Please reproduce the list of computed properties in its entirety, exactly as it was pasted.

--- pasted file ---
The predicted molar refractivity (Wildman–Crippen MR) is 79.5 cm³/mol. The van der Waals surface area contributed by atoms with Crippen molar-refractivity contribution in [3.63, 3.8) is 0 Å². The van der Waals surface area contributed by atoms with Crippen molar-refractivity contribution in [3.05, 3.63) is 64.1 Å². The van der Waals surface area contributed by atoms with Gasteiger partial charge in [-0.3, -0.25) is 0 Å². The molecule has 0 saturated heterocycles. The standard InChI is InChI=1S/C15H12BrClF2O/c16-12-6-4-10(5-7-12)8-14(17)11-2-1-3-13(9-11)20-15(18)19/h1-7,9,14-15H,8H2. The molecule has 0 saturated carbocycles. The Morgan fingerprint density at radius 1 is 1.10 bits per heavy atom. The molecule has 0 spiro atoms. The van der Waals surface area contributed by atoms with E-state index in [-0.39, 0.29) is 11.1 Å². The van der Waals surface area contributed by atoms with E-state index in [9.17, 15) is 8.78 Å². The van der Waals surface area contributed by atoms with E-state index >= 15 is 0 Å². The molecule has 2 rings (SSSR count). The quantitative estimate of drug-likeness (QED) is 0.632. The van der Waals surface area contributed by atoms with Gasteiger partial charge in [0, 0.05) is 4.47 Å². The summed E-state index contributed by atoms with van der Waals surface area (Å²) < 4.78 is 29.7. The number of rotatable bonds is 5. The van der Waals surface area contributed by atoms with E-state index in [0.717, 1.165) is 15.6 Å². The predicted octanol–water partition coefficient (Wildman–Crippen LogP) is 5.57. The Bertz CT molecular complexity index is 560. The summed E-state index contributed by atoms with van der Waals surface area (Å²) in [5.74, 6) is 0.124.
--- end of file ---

The predicted molar refractivity (Wildman–Crippen MR) is 79.5 cm³/mol. The van der Waals surface area contributed by atoms with Crippen molar-refractivity contribution in [3.63, 3.8) is 0 Å². The van der Waals surface area contributed by atoms with Crippen molar-refractivity contribution in [3.05, 3.63) is 64.1 Å². The van der Waals surface area contributed by atoms with Gasteiger partial charge in [-0.3, -0.25) is 0 Å². The molecule has 0 saturated heterocycles. The standard InChI is InChI=1S/C15H12BrClF2O/c16-12-6-4-10(5-7-12)8-14(17)11-2-1-3-13(9-11)20-15(18)19/h1-7,9,14-15H,8H2. The molecule has 0 saturated carbocycles. The Morgan fingerprint density at radius 1 is 1.10 bits per heavy atom. The molecule has 0 spiro atoms. The van der Waals surface area contributed by atoms with E-state index in [-0.39, 0.29) is 11.1 Å². The van der Waals surface area contributed by atoms with E-state index in [9.17, 15) is 8.78 Å². The van der Waals surface area contributed by atoms with E-state index >= 15 is 0 Å². The molecule has 2 rings (SSSR count). The quantitative estimate of drug-likeness (QED) is 0.632. The van der Waals surface area contributed by atoms with Gasteiger partial charge in [0, 0.05) is 4.47 Å². The summed E-state index contributed by atoms with van der Waals surface area (Å²) < 4.78 is 29.7. The number of rotatable bonds is 5. The van der Waals surface area contributed by atoms with E-state index in [0.717, 1.165) is 15.6 Å². The predicted octanol–water partition coefficient (Wildman–Crippen LogP) is 5.57. The Bertz CT molecular complexity index is 560. The summed E-state index contributed by atoms with van der Waals surface area (Å²) in [5.74, 6) is 0.124.